Britain Can’t Decide Whether It Loves Refugees or Hates Them


“Just because it isn’t happening here, doesn’t mean it isn’t happening” is the tagline to Save The Children’s latest video, which depicts a British girl’s life being turned upside down by war in the space of a year.

It is part of the organization’s campaign to raise money for Syrian child refugees and has accumulated more than 25 million views in less than a week. To put that in context, the fifth most watched advert on youtube for the whole of 2013 has just over 20 million views.

Like the viral video of the Norwegian boy out in the cold without a jacket, the video has been successful because it effectively taps into the viewer’s sense of empathy. Its success shouldn’t be surprising: According to a YouGov poll, more than eight out of 10 British people believe that protecting the most vulnerable is a core British value.

Evidently the British are not only keen to supply aid overseas, but they are also happy to offer refuge to those seeking safety: An Ipsos mori poll in 2011 revealed that just over 70 percent of the British public said that they had a duty to protect refugees who needed a place of safety in Britain.

Compare that, though, with a report by The Migration Observatory, which states that over half the British public favour a reduction in the number of asylum seekers coming to Britain. There seems to be a paradox: How can it be that the British want to protect refugees but don’t want them to come here?

Emily Crowley, the project coordinator for Student Action for Refugees (STAR), believes that terminology is an issue: “The public feels like we should be providing sanctuary to people who are fleeing from persecution, but they sometimes don’t understand that asylum seekers are part of that – that an asylum seeker is just a legal term for someone who is waiting for refugee status”.

Crowley thinks that the negative media portrayal of asylum seekers is to blame for the confusion. A study by The Migration Observatory on British newspapers’ portrayal of immigrants seems to confirm this: Asylum seekers are most consistently described as ‘failed’.

Robert McNeil, Head of Media and Communications at The Migration Observatory, says: “Perhaps the reason that asylum seekers are characterised in this way is that most of the stories you read about them are those who are not successful or are of concern”.

The media often suggests that asylum seekers are coming with the sole intention of claiming benefits, and nearly eight out of 10 Britons believe that this is the main reason people seek asylum in the UK, according to a YouGov poll. “The belief that asylum seekers are scroungers is created by the media, but is also perpetuated by people’s first-hand experience of asylum seekers in the community who are not working – the fact is that they are not allowed to work and must rely on benefits to live”, says Crowley. People applying for asylum in the UK are only allowed to work once they have been granted refugee status.

Perhaps as a result of the media’s focus on failed asylum seekers, people also tend to exaggerate their number. According to an Ipsos mori poll, the British public thinks that asylum seekers make up more than 30 percent of immigration to the UK, whereas in reality it is less than 10 percent, and The Migration Observatory did a study where they asked people who they had in mind when the thought about immigrants and the majority replied with ‘asylum seeker’.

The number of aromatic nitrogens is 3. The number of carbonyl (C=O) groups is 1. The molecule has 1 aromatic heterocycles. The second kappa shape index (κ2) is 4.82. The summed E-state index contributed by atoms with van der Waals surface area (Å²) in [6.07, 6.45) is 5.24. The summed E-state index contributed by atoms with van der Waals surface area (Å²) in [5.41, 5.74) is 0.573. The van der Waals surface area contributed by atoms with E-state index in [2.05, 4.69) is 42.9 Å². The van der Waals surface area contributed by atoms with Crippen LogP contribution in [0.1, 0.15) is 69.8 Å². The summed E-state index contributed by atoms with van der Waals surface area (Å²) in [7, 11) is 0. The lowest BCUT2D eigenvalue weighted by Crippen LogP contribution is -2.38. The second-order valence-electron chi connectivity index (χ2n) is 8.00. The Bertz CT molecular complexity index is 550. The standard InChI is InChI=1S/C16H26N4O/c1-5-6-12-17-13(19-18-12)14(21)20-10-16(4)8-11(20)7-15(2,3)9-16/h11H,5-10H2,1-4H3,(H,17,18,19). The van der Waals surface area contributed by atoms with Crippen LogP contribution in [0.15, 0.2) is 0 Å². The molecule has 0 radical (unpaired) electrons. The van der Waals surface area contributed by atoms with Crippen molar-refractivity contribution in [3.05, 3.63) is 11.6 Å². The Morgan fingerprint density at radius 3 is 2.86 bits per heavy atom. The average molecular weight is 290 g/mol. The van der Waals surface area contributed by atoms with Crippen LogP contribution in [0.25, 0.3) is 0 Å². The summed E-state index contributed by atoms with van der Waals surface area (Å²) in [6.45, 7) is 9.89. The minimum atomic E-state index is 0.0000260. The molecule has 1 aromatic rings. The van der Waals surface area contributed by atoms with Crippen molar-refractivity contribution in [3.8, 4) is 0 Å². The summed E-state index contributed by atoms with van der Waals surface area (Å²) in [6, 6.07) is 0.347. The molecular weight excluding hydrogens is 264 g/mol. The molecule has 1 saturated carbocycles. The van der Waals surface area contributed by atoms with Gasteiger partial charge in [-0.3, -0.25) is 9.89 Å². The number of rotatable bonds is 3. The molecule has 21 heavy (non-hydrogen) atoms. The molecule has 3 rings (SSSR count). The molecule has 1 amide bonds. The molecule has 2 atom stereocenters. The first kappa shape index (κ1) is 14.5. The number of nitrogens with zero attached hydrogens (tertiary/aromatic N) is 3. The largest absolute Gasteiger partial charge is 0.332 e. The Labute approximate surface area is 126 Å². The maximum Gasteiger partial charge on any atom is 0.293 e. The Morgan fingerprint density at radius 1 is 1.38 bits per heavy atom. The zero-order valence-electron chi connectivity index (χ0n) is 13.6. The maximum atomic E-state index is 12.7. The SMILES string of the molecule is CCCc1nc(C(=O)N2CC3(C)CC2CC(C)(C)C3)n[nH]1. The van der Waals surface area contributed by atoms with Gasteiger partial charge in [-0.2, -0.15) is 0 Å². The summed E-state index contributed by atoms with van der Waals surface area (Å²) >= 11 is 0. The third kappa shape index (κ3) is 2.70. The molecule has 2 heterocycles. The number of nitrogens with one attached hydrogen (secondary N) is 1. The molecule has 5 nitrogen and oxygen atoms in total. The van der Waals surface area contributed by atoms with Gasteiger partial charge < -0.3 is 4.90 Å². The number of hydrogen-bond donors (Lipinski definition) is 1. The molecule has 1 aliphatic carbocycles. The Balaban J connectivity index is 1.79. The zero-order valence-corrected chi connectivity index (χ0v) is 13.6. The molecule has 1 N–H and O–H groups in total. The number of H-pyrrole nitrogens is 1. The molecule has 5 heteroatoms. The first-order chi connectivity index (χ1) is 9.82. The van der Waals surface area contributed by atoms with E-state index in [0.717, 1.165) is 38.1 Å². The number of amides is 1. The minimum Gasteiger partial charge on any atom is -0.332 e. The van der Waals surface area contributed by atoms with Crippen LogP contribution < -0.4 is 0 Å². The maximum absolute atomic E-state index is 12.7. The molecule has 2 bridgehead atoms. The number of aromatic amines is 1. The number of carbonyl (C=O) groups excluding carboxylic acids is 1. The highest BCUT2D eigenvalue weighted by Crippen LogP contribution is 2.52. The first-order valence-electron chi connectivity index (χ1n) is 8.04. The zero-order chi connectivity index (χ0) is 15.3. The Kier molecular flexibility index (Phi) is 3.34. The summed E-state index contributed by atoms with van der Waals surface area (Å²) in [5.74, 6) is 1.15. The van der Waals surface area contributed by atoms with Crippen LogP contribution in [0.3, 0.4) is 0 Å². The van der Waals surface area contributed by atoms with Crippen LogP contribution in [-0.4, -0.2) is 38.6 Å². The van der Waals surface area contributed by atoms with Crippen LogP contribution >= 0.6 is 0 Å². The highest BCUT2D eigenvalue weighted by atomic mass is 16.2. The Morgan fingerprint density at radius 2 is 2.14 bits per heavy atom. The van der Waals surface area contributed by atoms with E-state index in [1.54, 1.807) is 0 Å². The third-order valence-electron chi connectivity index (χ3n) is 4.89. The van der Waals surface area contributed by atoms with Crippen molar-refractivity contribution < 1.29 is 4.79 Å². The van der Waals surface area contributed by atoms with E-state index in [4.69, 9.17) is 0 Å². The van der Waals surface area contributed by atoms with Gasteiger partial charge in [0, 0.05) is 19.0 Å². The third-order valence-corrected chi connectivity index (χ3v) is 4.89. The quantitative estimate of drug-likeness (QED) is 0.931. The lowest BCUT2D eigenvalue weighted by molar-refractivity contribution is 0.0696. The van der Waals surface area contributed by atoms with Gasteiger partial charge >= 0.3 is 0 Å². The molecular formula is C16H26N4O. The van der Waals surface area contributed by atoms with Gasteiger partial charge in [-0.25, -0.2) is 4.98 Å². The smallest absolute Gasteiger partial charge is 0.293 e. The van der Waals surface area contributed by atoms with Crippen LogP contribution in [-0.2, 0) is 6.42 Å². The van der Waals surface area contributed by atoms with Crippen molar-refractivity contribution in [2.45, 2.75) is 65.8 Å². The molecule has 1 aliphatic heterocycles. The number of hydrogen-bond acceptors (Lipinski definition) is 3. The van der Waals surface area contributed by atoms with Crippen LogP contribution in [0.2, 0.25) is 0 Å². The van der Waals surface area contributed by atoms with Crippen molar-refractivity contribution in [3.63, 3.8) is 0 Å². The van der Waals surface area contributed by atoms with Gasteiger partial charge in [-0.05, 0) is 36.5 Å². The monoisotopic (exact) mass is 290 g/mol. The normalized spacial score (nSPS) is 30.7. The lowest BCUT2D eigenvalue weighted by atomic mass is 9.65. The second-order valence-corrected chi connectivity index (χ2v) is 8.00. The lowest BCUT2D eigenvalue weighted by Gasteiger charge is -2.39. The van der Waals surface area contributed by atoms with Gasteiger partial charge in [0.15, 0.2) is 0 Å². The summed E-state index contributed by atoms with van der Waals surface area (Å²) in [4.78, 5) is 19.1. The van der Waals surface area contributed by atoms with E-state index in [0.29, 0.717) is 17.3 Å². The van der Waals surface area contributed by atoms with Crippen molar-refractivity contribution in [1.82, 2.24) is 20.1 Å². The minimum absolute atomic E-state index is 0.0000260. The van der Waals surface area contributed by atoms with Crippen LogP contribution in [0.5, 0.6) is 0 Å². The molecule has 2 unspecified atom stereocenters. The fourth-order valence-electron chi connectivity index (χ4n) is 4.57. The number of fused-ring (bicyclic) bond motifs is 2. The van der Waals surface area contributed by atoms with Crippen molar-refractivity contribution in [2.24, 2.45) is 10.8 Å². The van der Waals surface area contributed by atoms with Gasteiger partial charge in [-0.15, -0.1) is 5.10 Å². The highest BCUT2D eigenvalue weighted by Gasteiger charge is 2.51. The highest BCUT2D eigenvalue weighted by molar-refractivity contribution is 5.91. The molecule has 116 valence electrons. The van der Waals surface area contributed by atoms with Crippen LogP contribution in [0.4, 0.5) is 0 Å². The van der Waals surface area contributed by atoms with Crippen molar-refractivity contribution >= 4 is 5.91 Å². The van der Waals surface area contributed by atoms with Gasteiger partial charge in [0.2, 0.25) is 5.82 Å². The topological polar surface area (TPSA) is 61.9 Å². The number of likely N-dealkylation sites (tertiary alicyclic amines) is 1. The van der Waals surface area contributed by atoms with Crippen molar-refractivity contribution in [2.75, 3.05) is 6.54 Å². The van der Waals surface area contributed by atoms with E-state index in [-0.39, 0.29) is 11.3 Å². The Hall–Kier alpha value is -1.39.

“A narrative emerged in the late nineties, when asylum seekers constituted a much larger part of net migration, that the welfare system was being flooded by immigrants”, says McNeil, “once a narrative has begun, it is much harder for it to be re-thought than it is for it to continue.”

The Migration Observatory report on public perception of asylum seekers reinforces this point: “It may take time for perceptions to catch up with changing realities. For example, although asylum seekers are a small proportion of the total now, they accounted for much of the rapid rise in migration in the late 1990’s and early 2000’s, when immigration became a highly salient issue”.

Then there is the tricky task of proving an asylum seeker’s claim. “The process of proving an asylum applicant’s claim is a costly and challenging thing to do because they often don’t have travel documents and there are cases where it is difficult to prove their stories”, says McNeil.

Crowley agrees: “Sometimes it is quite hard to believe the stuff that is happening to people, but I think that’s often because it is not a situation we have to live in and the idea that the majority of claims are bogus is just not true”.

With public opinion favouring a reduction in the number of asylum seekers coming to Britain, the government has come under increasing pressure to act – but this is not an area of immigration that they can put targets on: The Refugee Convention requires that asylum seekers’ claims be processed before they are accepted or refused.

“The government can’t control the influx of asylum seekers, so they have created a situation where it is difficult to live as an asylum seeker in the UK – they don’t really have access to welfare and are not allowed to work” says McNeil.

There are also reports that UK Border Agency staff  are being pressurized to refuse asylum applications. In 2010, whistleblower Louise Perrett claimed she was advised at the Border Agency office in Cardiff to turn down difficult asylum claims and that staff kept a stuffed gorilla which would be placed as a badge of shame on the desk of any officer who approved an asylum application.

The Home Office interview practice was again called into question two months ago after a document leaked to The Observer revealed that gay and lesbian asylum seekers were being asked degrading questions, including: “When x was penetrating you, did you have an erection?”. At the time, immigration barrister Colin Yeo said: “The underlying problem is that officials believe everyone is a liar. It leads to a fundamental lack of respect for the people they are dealing with”

According to Cowley, the only way to alter this kind of practice is to change public opinion: “We must raise awareness of the facts and work must be done to bring people to account for using confusing and wrong terminology. There also needs to be a greater number of positive, human interest stories about asylum seekers”.

She also says that the UK could accept more refugees: “We are in a much better position to accept asylum seekers than countries such as Lebanon, who are taking in far more. We have to do our bit”.


Humanitarian Profile: Olivia


I knew something was wrong as we trundled up the drive in Norbert’s clapped out Toyota. Liv was sitting on the patio smoking a cigarette, and the smile she beamed at us as we creaked out of the car was more strained than usual: “The teachers haven’t been paid in five months; Corneille’s been pocketing it all”.